Oh how things have changed. Florida has played 19 games since that time and has a record of 9-10 in those 19 contests. That’s not the worst part though. No, the worst part is that little has shown that that mark will improve any time soon. Against Furman, the Gators are the favorites, but wins over instate rival FSU and a bowl game opponent are far from guaranteed. If the play of the offense against South Carolina is any indication, things will get worse before they get better.

Let’s go through the rundown, but be warned, it’s not pretty. You should know that by now. You’ve watched the games and read the reviews. You should be quite aware that this team has a far road to travel before dreams of even 10-win seasons are realized again. Against the Gamecocks, offensive line play was atrocious, a passing game was non-existent, and we saw the Gators play another game without wide receivers. Harsh? Maybe, but maybe not enough. Even the lone bright spot – Chris Rainey, who finished with 132 yards on the ground and another 30 receiving – brought about frustration because of what more he could have done with consistent blocking.

I’ve been kind to the offensive line for the most part this season. I’ve harped that they were the key and needed to improve week after week after week, but I’ve still been kind. That has to stop now. The line is battling injuries, yes, but there has to be a point where improvement is seen. 10 games in and that hasn’t happened. Why? It’s not a sarcastic or mean-spirited question; it’s a serious one. Why hasn’t the line improved? Is it a case of drastically wrong recruiting rankings? Too much of a change from one offensive system to the next? A true lack of talent? We could talk about how John Brantley only passed for 119 yards and spent another afternoon relying on his tight ends and running backs because the receivers weren’t doing their part, but how much time did he have to make decisions in critical moments? We could have assumed the line would struggle. There was limited overall experience and even less, if any, experience playing together. However, none of us expected it to still be an issue 10 games into the season. Injuries or not, there has to be improvement somewhere. In this case, there isn’t.

On the other side of the ball, the defense has trouble stopping the run, but they all but eliminated the pass. Say what you want about the young defensive backs, but South Carolina star receiver Alshon Jeffery had two catches for 17 yards. Even the big pass play of the day – a 46-yard strike from Connor Shaw to Ace Sanders – was a near-perfect throw that few could have defended. But there is the matter of stopping the run; a matter that focuses directly on angles yet again. A simple fundamental of football is that you can’t tackle someone if you’re running to where he was instead of where he’s going to be. Time after time, Florida defenders were misjudging angles and allowing Shaw and Brandon Wilds to gain extra yards. Without Marcus Lattimore in the lineup, the Gamecocks run game was supposed to be stalled against the Gators. Um, South Carolina ran the ball 52 times for 215 yards. That’s not stalled. That’s a fully functioning engine with a brand new battery.

There’s definitely more to cover, but you already experienced it. Why bring too much of it up again days later when we may have to revisit it all in a couple of weeks? The loss was ugly. Ugly because for the reasons listed above and those others that don’t appear here. Tougher to swallow because it was another game that despite poor play in areas, Florida was in until the end. 6-4 doesn’t sound much better than 5-5. How does 7-3 sounds? Or how about 8-2? The Gators are now looking at a best-case scenario of matching last season’s 8-5 record. That would require winning two games they won’t be picked to do so. 7-6 seems more likely and 6-7 seems highly possible. I go back to this article I wrote before the season started. It seemed like a joke at the time. Jokes are never that funny when you’re living them out.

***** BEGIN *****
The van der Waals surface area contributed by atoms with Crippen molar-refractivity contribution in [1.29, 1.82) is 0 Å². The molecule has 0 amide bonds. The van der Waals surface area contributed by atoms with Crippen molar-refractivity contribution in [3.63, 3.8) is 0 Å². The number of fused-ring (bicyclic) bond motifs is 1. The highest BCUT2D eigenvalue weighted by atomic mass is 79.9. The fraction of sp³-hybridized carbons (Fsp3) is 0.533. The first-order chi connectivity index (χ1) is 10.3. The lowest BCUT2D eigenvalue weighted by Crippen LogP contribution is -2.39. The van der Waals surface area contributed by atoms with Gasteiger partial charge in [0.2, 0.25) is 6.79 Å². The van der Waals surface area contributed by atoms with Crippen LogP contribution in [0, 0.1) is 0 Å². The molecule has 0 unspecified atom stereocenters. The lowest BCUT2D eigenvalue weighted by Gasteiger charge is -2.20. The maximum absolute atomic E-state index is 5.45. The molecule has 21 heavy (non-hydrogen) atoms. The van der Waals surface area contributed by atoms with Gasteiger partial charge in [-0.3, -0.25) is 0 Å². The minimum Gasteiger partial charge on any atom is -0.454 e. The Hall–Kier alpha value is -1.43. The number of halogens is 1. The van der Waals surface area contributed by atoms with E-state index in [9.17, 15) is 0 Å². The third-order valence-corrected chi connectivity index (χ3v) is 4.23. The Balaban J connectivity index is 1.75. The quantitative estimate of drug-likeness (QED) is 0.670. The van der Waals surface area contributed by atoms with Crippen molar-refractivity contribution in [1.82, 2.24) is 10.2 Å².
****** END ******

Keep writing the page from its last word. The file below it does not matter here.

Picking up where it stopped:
Quick Look: Florida Gators @ South Carolina Gamecocks

Florida won it’s must-win game over Vanderbilt and now moves on to another. Sort of.

This one is only a must-win contest in the eye of e beholder. There’s pride and respect and all those things that go along with a victory in a down season; the “we got one” feeling. It’s there and it won’t be denied, at least not here, but most must-win games are labeled so for other reasons. Vandy was such because it all but guaranteed a non-losing regular season record. This Saturday’s visit to South Carolina is a different animal entirely.

Besting the Gamcocks would be a good thing because winning is never bad. It’s also a positive because it solidifies a winning record when you include the bowl game. (Furman might have something to say about that, or they might not.) You could also say it moves the Gators closer to salvaging an otherwise rough season. Remember, there’s still a chance that 2011 could produce nine wins. I know it’s a long shot, but a shot all the same. There are reasons for supporting a win that go beyond “BECAUSE I LOVE THE GATORS!” but are they really must-wins?

No, they aren’t. Think of this game as a would-very-much-be-liking-things-better-if-my-team-won-win. We would love it to happened, but we also have tempered our emotions and reactions in recent weeks. Well, some of us have. That’s not to say we would accept a loss, but that we wouldn’t make a punching bag out of our flat screen if that were to occur. So win Gators, but don’t break down mentally to get to that win. Play that level of smart football you’ve shown just the briefest glimpses of in the past. If it’s there, it’s time to bring it out now. There’s a season to be saved salvaged. Salvage it now.